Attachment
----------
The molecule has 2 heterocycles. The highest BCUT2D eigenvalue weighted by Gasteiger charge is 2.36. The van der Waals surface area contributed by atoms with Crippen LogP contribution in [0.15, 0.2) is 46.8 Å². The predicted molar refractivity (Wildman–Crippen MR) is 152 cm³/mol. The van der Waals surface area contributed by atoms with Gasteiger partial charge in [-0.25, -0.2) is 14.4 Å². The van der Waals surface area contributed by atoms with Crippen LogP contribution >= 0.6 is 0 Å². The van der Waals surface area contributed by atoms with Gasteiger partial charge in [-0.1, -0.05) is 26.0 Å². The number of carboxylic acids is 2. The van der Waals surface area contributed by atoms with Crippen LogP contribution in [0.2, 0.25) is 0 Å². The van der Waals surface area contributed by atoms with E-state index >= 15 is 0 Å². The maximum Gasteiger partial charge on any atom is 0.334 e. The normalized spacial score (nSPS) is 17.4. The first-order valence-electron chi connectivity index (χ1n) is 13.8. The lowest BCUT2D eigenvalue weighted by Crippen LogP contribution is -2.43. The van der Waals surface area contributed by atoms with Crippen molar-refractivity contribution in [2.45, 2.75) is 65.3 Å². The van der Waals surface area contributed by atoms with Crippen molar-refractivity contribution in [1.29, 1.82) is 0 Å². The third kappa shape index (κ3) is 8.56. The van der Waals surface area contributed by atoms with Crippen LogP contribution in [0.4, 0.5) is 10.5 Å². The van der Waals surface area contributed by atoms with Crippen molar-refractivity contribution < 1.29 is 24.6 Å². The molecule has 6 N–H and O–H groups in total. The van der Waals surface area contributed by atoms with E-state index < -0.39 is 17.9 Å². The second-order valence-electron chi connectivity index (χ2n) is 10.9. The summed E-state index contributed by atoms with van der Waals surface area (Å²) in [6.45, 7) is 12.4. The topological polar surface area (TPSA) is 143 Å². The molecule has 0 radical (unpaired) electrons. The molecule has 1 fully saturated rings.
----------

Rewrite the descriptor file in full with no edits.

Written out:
The molecule has 2 heterocycles. The highest BCUT2D eigenvalue weighted by Gasteiger charge is 2.36. The van der Waals surface area contributed by atoms with Crippen LogP contribution in [0.15, 0.2) is 46.8 Å². The predicted molar refractivity (Wildman–Crippen MR) is 152 cm³/mol. The van der Waals surface area contributed by atoms with Gasteiger partial charge in [-0.25, -0.2) is 14.4 Å². The van der Waals surface area contributed by atoms with Crippen LogP contribution >= 0.6 is 0 Å². The van der Waals surface area contributed by atoms with Gasteiger partial charge in [-0.1, -0.05) is 26.0 Å². The number of carboxylic acids is 2. The van der Waals surface area contributed by atoms with Crippen LogP contribution in [0.2, 0.25) is 0 Å². The van der Waals surface area contributed by atoms with E-state index >= 15 is 0 Å². The maximum Gasteiger partial charge on any atom is 0.334 e. The normalized spacial score (nSPS) is 17.4. The first-order valence-electron chi connectivity index (χ1n) is 13.8. The lowest BCUT2D eigenvalue weighted by Crippen LogP contribution is -2.43. The van der Waals surface area contributed by atoms with Crippen molar-refractivity contribution in [2.45, 2.75) is 65.3 Å². The van der Waals surface area contributed by atoms with Crippen molar-refractivity contribution in [1.29, 1.82) is 0 Å². The third kappa shape index (κ3) is 8.56. The van der Waals surface area contributed by atoms with Crippen LogP contribution in [0.4, 0.5) is 10.5 Å². The van der Waals surface area contributed by atoms with Crippen molar-refractivity contribution < 1.29 is 24.6 Å². The molecule has 6 N–H and O–H groups in total. The van der Waals surface area contributed by atoms with E-state index < -0.39 is 17.9 Å². The second-order valence-electron chi connectivity index (χ2n) is 10.9. The summed E-state index contributed by atoms with van der Waals surface area (Å²) in [6.45, 7) is 12.4. The topological polar surface area (TPSA) is 143 Å². The molecule has 0 radical (unpaired) electrons. The molecule has 1 fully saturated rings.